On this day in 1864, the once powerful Confederate Army of Tennessee is nearly destroyed when a Union army commanded by General George Thomas swarms over the Rebel trenches around Nashville.
The Battle of Nashville was the finale in a disastrous year for General John Bell Hood's Confederates. The Rebels lost a long summer campaign for Atlanta in September 1864 when Hood abandoned the city to the army of William T. Sherman. Hood then took his diminished force north into Tennessee. He hoped to draw Sherman out of the Deep South, but Sherman had enough troops to split his force and send part of it to chase Hood into Tennessee. In November, Sherman took the remainder of his army on his march across Georgia. On November 30, Hood attacked the troops of General John Schofield at Franklin, Tennessee. The Confederates suffered heavy casualties and much of the army's leadership structure was destroyed: Twelve generals were killed or wounded along with 60 regimental leaders. When Schofield moved north to Nashville to join Thomas, Hood followed him and dug his army in outside of Nashville's formidable defenses.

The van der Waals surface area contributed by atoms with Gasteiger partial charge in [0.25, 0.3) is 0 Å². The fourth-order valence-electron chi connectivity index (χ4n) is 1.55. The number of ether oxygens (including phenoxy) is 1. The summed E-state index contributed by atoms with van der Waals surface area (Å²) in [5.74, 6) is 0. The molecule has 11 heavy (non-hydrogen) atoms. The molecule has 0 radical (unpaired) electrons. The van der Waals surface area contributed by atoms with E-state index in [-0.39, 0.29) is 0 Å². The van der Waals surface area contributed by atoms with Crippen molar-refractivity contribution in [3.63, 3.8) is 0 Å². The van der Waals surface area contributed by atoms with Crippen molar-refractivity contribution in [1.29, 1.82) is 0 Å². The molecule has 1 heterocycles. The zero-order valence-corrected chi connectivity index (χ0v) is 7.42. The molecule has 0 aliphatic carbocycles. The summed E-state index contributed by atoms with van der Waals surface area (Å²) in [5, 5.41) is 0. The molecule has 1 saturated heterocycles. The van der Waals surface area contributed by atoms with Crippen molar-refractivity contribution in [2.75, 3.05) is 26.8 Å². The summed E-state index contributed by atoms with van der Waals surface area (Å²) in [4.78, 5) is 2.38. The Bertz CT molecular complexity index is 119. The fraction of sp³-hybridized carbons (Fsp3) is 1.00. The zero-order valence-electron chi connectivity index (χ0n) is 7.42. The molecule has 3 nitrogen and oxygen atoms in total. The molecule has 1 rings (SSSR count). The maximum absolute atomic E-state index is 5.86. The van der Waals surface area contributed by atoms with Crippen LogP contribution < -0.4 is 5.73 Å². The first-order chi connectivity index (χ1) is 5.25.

Thomas saw his chance to deal a decisive blow to Hood. More than 50,000 Yankees faced a Rebel force that now totaled less than 20,000. Historians have long questioned why Hood even approached the strongly fortified city with the odds so stacked against him. Early in the morning of December 15, Thomas sent a force under General James Steedman against the Confederates' right flank. The Union troops overran the Confederate trenches and drove the Rebels back more than a mile. The short December day halted the fighting, but Thomas struck again on December 16. This time, the entire Confederate line gave way and sent Hood's men from the field in a total rout. Only General Stephen Lee's valiant rear-guard action prevented complete destruction of the Confederate army.
More than 6,000 Rebels were killed or wounded and 3,000 Yankees lost their lives. Hood and his damaged army retreated to Mississippi, the Army of Tennessee no longer a viable offensive fighting force.